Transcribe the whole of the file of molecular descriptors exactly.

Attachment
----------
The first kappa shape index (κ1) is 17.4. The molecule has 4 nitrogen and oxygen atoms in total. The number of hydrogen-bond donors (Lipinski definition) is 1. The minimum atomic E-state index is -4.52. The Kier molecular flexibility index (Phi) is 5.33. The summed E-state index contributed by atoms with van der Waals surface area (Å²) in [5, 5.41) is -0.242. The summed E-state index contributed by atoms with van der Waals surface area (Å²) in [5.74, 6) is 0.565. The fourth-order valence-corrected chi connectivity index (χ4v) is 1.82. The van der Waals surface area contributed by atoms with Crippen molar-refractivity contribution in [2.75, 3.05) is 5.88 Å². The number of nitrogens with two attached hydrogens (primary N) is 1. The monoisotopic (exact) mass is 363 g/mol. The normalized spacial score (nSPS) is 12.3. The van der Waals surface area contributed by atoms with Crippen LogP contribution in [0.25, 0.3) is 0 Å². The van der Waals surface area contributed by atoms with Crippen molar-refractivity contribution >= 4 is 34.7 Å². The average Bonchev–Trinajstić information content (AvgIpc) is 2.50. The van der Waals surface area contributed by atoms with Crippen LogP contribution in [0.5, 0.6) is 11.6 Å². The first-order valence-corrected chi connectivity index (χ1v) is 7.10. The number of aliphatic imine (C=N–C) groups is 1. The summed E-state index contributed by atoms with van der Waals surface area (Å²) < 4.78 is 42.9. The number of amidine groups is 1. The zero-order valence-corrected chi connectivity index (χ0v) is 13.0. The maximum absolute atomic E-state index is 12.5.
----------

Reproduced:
The first kappa shape index (κ1) is 17.4. The molecule has 4 nitrogen and oxygen atoms in total. The number of hydrogen-bond donors (Lipinski definition) is 1. The minimum atomic E-state index is -4.52. The Kier molecular flexibility index (Phi) is 5.33. The summed E-state index contributed by atoms with van der Waals surface area (Å²) in [5, 5.41) is -0.242. The summed E-state index contributed by atoms with van der Waals surface area (Å²) in [5.74, 6) is 0.565. The fourth-order valence-corrected chi connectivity index (χ4v) is 1.82. The van der Waals surface area contributed by atoms with Crippen molar-refractivity contribution in [2.75, 3.05) is 5.88 Å². The number of nitrogens with two attached hydrogens (primary N) is 1. The monoisotopic (exact) mass is 363 g/mol. The normalized spacial score (nSPS) is 12.3. The van der Waals surface area contributed by atoms with Crippen LogP contribution in [0.25, 0.3) is 0 Å². The van der Waals surface area contributed by atoms with Crippen molar-refractivity contribution >= 4 is 34.7 Å². The average Bonchev–Trinajstić information content (AvgIpc) is 2.50. The van der Waals surface area contributed by atoms with Crippen LogP contribution in [0.5, 0.6) is 11.6 Å². The first-order valence-corrected chi connectivity index (χ1v) is 7.10. The number of aliphatic imine (C=N–C) groups is 1. The summed E-state index contributed by atoms with van der Waals surface area (Å²) < 4.78 is 42.9. The number of amidine groups is 1. The zero-order valence-corrected chi connectivity index (χ0v) is 13.0. The maximum absolute atomic E-state index is 12.5.